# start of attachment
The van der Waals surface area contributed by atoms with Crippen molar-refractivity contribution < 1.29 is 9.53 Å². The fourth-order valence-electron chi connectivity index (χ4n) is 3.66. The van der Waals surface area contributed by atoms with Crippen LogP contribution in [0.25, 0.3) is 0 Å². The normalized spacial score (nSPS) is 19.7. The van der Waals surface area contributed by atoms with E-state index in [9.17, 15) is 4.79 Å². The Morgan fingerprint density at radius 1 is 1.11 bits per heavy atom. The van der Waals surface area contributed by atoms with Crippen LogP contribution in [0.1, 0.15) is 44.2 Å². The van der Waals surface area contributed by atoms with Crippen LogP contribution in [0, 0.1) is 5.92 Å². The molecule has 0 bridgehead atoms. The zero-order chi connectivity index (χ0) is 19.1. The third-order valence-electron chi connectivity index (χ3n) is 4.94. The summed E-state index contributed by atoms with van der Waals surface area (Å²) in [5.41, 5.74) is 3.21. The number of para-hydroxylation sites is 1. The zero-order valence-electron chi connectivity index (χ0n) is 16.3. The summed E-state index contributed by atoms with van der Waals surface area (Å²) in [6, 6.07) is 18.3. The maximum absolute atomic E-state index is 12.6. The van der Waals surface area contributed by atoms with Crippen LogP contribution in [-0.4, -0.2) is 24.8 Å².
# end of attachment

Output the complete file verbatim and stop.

The van der Waals surface area contributed by atoms with Crippen molar-refractivity contribution < 1.29 is 9.53 Å². The fourth-order valence-electron chi connectivity index (χ4n) is 3.66. The van der Waals surface area contributed by atoms with Crippen LogP contribution in [0.25, 0.3) is 0 Å². The normalized spacial score (nSPS) is 19.7. The van der Waals surface area contributed by atoms with E-state index in [9.17, 15) is 4.79 Å². The Morgan fingerprint density at radius 1 is 1.11 bits per heavy atom. The van der Waals surface area contributed by atoms with Crippen LogP contribution in [0.1, 0.15) is 44.2 Å². The van der Waals surface area contributed by atoms with Crippen LogP contribution in [0, 0.1) is 5.92 Å². The molecule has 0 bridgehead atoms. The zero-order chi connectivity index (χ0) is 19.1. The third-order valence-electron chi connectivity index (χ3n) is 4.94. The summed E-state index contributed by atoms with van der Waals surface area (Å²) in [5.41, 5.74) is 3.21. The number of para-hydroxylation sites is 1. The zero-order valence-electron chi connectivity index (χ0n) is 16.3. The summed E-state index contributed by atoms with van der Waals surface area (Å²) in [6, 6.07) is 18.3. The maximum absolute atomic E-state index is 12.6. The van der Waals surface area contributed by atoms with Crippen LogP contribution in [-0.4, -0.2) is 24.8 Å².